Pet First Aid – what you need to know
First aid and knowing what to do in an emergency may be the difference between life and death – and it’s no different when it comes to our furry family members.
“From CPR to broken bones to seizures, knowing what to do in an emergency situation can make a huge difference to our pet’s health, wellbeing and recovery from injury,” explains PDSA Vet Nurse Nina Downing.
In 2022, vet teams across the leading vet charity saw more than 3,100 fracture cases, that’s more than eight a day, and over 7,300 seizure cases.
“It can be very scary when an accident happens, or if you experience something like your pet having a seizure for the first time,” explains Nina. “But there’s lots of situations where just a simple understanding of Pet First Aid can really help.”
Nina has pulled together her top tips for some of the more common emergencies.
Q: What should I do if I think my pet has broken a bone?
A: Broken bones are extremely painful and require immediate veterinary attention. If your pet has broken a bone, be very careful when moving them. They are likely to be in a lot of pain and may bite you if they are scared and hurting. Avoid touching or moving their painful area if you and don’t allow them to walk if you suspect that they have broken a leg. Call your vet for advice immediately if you suspect your pet has a broken bone.
Q: What should I do if my pet is having a seizure?
A: If you think your pet is having a seizure, it can be quite a scary experience, especially if it’s the first time this has happened.
- Clear a space around your pet so they can’t hurt themselves on any furniture or wires.
- Turn off the lights and close the blinds/curtains – and keep as quiet as possible.
- Keep your pet cool – don’t wrap them up as they can easily overheat during a seizure.
- Monitor the seizure and make a note of how long it lasts.
- If possible, video the seizure to provide valuable information for your vet.
- Don’t try to restrain your pet – you might accidentally hurt them or they might accidentally hurt you.
- Call your vet immediately if your pet has been seizuring for more than two minutes or has had more than one seizure in a 24-hour period. Otherwise, try to keep calm and phone your vet for advice when your pet has stopped seizuring.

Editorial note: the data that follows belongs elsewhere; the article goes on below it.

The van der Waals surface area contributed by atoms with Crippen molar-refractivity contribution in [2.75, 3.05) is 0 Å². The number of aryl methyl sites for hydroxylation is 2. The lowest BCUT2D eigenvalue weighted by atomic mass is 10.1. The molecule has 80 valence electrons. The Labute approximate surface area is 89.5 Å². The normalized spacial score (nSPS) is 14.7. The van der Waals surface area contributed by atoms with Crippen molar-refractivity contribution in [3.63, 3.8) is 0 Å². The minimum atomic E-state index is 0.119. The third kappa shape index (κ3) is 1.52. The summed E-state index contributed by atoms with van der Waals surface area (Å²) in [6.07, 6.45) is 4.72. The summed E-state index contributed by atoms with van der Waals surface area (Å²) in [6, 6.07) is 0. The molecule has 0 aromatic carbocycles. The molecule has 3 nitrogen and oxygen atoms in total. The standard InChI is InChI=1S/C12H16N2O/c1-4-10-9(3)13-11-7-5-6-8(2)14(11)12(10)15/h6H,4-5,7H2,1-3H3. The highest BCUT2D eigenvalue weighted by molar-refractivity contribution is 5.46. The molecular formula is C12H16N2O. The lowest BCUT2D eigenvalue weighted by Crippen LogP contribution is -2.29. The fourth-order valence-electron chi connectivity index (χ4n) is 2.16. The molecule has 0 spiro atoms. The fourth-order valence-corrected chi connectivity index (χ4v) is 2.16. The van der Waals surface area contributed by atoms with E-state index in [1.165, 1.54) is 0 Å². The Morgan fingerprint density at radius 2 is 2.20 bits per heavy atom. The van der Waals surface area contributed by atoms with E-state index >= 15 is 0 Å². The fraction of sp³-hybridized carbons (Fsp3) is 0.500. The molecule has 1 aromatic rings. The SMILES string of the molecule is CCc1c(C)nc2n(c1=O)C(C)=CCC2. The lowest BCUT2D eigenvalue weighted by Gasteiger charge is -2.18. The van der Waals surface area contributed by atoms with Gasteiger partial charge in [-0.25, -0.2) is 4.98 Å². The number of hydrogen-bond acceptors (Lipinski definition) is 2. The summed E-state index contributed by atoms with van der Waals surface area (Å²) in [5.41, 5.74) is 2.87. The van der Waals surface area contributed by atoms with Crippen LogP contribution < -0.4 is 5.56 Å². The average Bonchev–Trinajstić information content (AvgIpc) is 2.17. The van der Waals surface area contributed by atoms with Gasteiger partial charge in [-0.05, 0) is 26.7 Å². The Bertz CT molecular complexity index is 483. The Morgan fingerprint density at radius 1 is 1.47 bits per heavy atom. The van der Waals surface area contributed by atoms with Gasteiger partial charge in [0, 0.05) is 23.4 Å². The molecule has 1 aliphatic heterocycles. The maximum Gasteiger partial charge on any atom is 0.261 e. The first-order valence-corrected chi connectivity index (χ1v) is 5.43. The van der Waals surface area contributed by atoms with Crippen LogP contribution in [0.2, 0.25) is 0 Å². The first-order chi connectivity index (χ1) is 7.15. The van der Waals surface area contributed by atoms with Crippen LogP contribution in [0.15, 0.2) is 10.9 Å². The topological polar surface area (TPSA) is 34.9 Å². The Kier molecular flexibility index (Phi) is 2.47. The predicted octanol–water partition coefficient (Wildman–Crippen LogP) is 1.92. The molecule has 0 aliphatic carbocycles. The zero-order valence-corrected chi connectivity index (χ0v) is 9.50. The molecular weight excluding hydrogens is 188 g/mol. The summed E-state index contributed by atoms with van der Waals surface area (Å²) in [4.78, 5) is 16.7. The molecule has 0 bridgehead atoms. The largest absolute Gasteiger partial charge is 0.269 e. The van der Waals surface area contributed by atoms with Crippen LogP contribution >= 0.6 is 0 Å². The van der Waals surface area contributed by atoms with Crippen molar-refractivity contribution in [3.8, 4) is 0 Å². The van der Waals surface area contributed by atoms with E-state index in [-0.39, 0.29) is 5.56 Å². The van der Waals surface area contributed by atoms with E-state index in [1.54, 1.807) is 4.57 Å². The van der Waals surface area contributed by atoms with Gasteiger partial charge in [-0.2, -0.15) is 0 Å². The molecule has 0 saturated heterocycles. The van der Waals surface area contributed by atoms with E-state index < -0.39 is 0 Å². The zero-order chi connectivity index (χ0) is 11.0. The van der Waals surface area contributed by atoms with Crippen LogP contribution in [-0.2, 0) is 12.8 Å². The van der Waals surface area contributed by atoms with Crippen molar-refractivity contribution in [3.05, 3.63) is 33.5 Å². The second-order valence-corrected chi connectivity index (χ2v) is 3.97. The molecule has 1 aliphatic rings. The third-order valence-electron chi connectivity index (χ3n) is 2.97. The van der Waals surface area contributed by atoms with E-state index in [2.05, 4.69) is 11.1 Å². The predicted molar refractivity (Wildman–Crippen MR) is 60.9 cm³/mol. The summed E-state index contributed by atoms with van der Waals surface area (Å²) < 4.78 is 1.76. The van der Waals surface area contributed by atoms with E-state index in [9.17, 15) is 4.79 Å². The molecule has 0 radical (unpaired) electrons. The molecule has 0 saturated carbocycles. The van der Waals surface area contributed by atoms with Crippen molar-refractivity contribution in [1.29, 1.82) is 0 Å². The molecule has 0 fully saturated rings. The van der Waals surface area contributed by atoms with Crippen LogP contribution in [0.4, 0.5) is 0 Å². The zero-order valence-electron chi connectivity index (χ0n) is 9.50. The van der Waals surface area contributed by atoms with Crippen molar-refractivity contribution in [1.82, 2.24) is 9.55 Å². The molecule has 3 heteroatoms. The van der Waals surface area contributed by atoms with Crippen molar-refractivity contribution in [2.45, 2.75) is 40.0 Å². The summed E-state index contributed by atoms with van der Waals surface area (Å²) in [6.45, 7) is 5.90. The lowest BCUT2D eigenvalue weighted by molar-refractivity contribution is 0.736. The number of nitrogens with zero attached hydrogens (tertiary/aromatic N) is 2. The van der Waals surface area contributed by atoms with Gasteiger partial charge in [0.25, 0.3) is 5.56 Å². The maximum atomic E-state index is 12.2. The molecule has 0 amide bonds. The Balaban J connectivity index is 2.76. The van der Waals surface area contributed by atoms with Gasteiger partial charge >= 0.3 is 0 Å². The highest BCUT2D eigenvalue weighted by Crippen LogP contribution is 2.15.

Q: What should I do if I think my pet has heatstroke?
A: Heatstroke is more dangerous the longer it lasts, so it’s really important to cool your pet down as quickly as possible. If you think your dog could have heatstroke, start cooling them immediately, before travelling to your vet, to give them the best chance of recovering. Move them indoors to a cool room or into the shade and gently pour cool water (water from a cold tap is fine) over their entire body, be extremely careful to avoid their nose and mouth. If they are able to drink, offer them fresh cold water. Create a breeze by opening doors and windows or turning a fan/air-con on. Continue pouring water over their body. Phone your vets straight away and follow their advice.
Nina adds: “Our free Pet First Aid guide has been designed to cover a huge range of topics. It is simple and concise, and won’t take too long to read through, but is worth revisiting every so often to make sure you haven’t forgotten anything. The guide covers:
• what to do if your pet is having a seizure
• how to move an injured pet
• what to do if your pet has a wound or if they are choking
• tips on pet safety at home
• what you need in your first aid kit
• how to prevent heatstroke and how to cool your pet
• what to do if your pet is involved in a road traffic accident
• performing CPR and much more!”
To download a copy visit pdsa.org.uk/pr-free-first-aid-guide
PDSA is the UK’s largest vet charity providing a vital service for pets across the UK whose owners struggle to afford treatment costs for their sick and injured pets. For many vulnerable pets, PDSA is there to help when there is nowhere else for their owners to turn. Support from players of People’s Postcode Lottery helps us reach even more pet owners with vital advice and information.